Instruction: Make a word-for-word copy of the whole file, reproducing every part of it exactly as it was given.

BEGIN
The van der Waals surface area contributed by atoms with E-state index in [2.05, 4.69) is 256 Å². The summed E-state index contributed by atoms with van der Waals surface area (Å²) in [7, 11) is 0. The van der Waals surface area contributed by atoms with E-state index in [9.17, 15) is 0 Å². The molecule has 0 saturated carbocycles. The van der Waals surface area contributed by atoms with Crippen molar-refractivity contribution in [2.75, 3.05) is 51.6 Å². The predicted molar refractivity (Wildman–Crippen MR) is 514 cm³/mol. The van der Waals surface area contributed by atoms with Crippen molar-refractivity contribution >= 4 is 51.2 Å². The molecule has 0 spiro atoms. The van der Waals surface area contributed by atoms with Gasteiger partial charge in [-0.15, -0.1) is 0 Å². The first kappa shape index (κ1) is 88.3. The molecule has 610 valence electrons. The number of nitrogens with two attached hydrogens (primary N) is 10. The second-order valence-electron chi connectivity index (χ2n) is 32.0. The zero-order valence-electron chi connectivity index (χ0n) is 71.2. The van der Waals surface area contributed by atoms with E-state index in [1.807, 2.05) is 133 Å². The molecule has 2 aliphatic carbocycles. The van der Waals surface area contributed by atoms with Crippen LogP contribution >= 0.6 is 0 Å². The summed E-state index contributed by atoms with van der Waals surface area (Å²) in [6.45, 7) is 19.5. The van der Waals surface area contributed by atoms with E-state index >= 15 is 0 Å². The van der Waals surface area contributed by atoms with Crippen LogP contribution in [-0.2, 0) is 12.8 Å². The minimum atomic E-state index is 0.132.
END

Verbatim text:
The van der Waals surface area contributed by atoms with E-state index in [2.05, 4.69) is 256 Å². The summed E-state index contributed by atoms with van der Waals surface area (Å²) in [7, 11) is 0. The van der Waals surface area contributed by atoms with E-state index in [9.17, 15) is 0 Å². The molecule has 0 saturated carbocycles. The van der Waals surface area contributed by atoms with Crippen molar-refractivity contribution in [2.75, 3.05) is 51.6 Å². The predicted molar refractivity (Wildman–Crippen MR) is 514 cm³/mol. The van der Waals surface area contributed by atoms with Crippen molar-refractivity contribution >= 4 is 51.2 Å². The molecule has 0 spiro atoms. The van der Waals surface area contributed by atoms with Gasteiger partial charge in [-0.15, -0.1) is 0 Å². The first kappa shape index (κ1) is 88.3. The molecule has 610 valence electrons. The number of nitrogens with two attached hydrogens (primary N) is 10. The second-order valence-electron chi connectivity index (χ2n) is 32.0. The zero-order valence-electron chi connectivity index (χ0n) is 71.2. The van der Waals surface area contributed by atoms with E-state index in [1.807, 2.05) is 133 Å². The molecule has 2 aliphatic carbocycles. The van der Waals surface area contributed by atoms with Crippen LogP contribution >= 0.6 is 0 Å². The summed E-state index contributed by atoms with van der Waals surface area (Å²) in [6.45, 7) is 19.5. The van der Waals surface area contributed by atoms with E-state index >= 15 is 0 Å². The van der Waals surface area contributed by atoms with Crippen LogP contribution in [-0.2, 0) is 12.8 Å². The minimum atomic E-state index is 0.132.